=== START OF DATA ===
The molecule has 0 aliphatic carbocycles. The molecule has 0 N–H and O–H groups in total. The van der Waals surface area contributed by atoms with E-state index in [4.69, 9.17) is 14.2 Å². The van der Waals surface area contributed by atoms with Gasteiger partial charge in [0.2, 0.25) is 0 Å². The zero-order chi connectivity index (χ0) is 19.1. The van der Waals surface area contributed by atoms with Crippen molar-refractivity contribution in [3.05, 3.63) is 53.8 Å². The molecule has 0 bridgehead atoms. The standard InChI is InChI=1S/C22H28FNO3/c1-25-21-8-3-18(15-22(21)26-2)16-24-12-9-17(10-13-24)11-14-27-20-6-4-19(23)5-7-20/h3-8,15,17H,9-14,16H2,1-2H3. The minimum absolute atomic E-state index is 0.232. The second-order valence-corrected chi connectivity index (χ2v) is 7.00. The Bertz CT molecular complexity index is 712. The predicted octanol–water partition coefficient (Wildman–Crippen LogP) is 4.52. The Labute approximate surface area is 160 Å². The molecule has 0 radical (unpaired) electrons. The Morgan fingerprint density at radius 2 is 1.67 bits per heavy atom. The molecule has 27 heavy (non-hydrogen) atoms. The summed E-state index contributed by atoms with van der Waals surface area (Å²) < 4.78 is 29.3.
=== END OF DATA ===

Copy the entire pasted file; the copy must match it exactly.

The molecule has 0 aliphatic carbocycles. The molecule has 0 N–H and O–H groups in total. The van der Waals surface area contributed by atoms with E-state index in [4.69, 9.17) is 14.2 Å². The van der Waals surface area contributed by atoms with Gasteiger partial charge in [0.2, 0.25) is 0 Å². The zero-order chi connectivity index (χ0) is 19.1. The van der Waals surface area contributed by atoms with Crippen molar-refractivity contribution in [3.05, 3.63) is 53.8 Å². The molecule has 0 bridgehead atoms. The standard InChI is InChI=1S/C22H28FNO3/c1-25-21-8-3-18(15-22(21)26-2)16-24-12-9-17(10-13-24)11-14-27-20-6-4-19(23)5-7-20/h3-8,15,17H,9-14,16H2,1-2H3. The minimum absolute atomic E-state index is 0.232. The second-order valence-corrected chi connectivity index (χ2v) is 7.00. The Bertz CT molecular complexity index is 712. The predicted octanol–water partition coefficient (Wildman–Crippen LogP) is 4.52. The Labute approximate surface area is 160 Å². The molecule has 0 radical (unpaired) electrons. The Morgan fingerprint density at radius 2 is 1.67 bits per heavy atom. The molecule has 27 heavy (non-hydrogen) atoms. The summed E-state index contributed by atoms with van der Waals surface area (Å²) < 4.78 is 29.3.